# Tools

These tools help to achieve compliant development, and help make testing whole pages and sites more efficient and accurate.

If you know of additional or superior alternatives please share these with us.

# Manual tests

Much accessibility testing is conducted using standard Chromium / Mozilla developer tools plus selected extensions.

Manual testing should be conducted using both a desktop web browser, and a small-screen mobile browser with a touch interface.

# Browser extensions

Some suggested browser extensions to assist with manual testing. These may be referenced in the testing methods described below.

# Stand-alone applications

Additional stand-alone applications may be used where beneficial, including:

# Screen readers

All developers should undertake some basic screen reader testing. This is never a replacement for user testing, but can surface issues that would otherwise not be apparent.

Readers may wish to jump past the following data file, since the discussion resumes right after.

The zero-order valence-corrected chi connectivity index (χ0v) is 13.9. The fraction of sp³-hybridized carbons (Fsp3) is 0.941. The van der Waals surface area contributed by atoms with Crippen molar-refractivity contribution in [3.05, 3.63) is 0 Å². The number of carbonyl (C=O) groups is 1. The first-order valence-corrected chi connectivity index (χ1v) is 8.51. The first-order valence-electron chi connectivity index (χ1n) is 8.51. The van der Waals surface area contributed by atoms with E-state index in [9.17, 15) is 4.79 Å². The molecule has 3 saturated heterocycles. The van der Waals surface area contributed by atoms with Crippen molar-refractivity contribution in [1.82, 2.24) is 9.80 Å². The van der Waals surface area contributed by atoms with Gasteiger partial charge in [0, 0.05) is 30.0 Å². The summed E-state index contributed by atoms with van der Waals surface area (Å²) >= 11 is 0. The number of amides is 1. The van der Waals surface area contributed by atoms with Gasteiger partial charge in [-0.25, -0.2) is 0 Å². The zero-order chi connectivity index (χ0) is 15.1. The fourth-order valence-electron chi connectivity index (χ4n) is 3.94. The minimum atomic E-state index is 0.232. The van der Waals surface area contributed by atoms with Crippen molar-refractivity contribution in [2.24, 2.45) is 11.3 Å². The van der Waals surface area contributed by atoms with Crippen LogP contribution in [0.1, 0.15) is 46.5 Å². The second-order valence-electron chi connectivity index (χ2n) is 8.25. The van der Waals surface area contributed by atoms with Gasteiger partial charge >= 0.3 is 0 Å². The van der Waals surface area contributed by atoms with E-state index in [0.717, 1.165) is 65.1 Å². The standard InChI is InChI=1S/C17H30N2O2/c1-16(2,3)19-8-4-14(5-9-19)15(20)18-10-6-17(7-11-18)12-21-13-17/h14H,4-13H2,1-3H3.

Test with the most popular screen readers:

The Paciello Group have produced a very useful guide to which can form the basis of testing with screen readers: Basic screen reader commands for accessibility testing (opens new window)

# Automated tests

Automated testing is an efficient means of identifying issues for a small number of success criteria. For example testing for the presence of alt attributes on all images (1.1.1 (opens new window)).

Automated testing cannot reliably determine whether any success criteria is fully met, and must be accompanied by informed manual testing: automated testing cannot assess the appropriateness of an alt attribute.

Useful background reading: What we found when we tested tools on the world's least acessible webpage (opens new window)

It is very useful for testing document structure - headings and landmarks in particular - which can be tricky to evaluate manually or by reviewing markup.

The WAI maintains a list of automated accessibility testing tools (opens new window).

[TODO] Agree automated tools the project will use / support. Potential free options: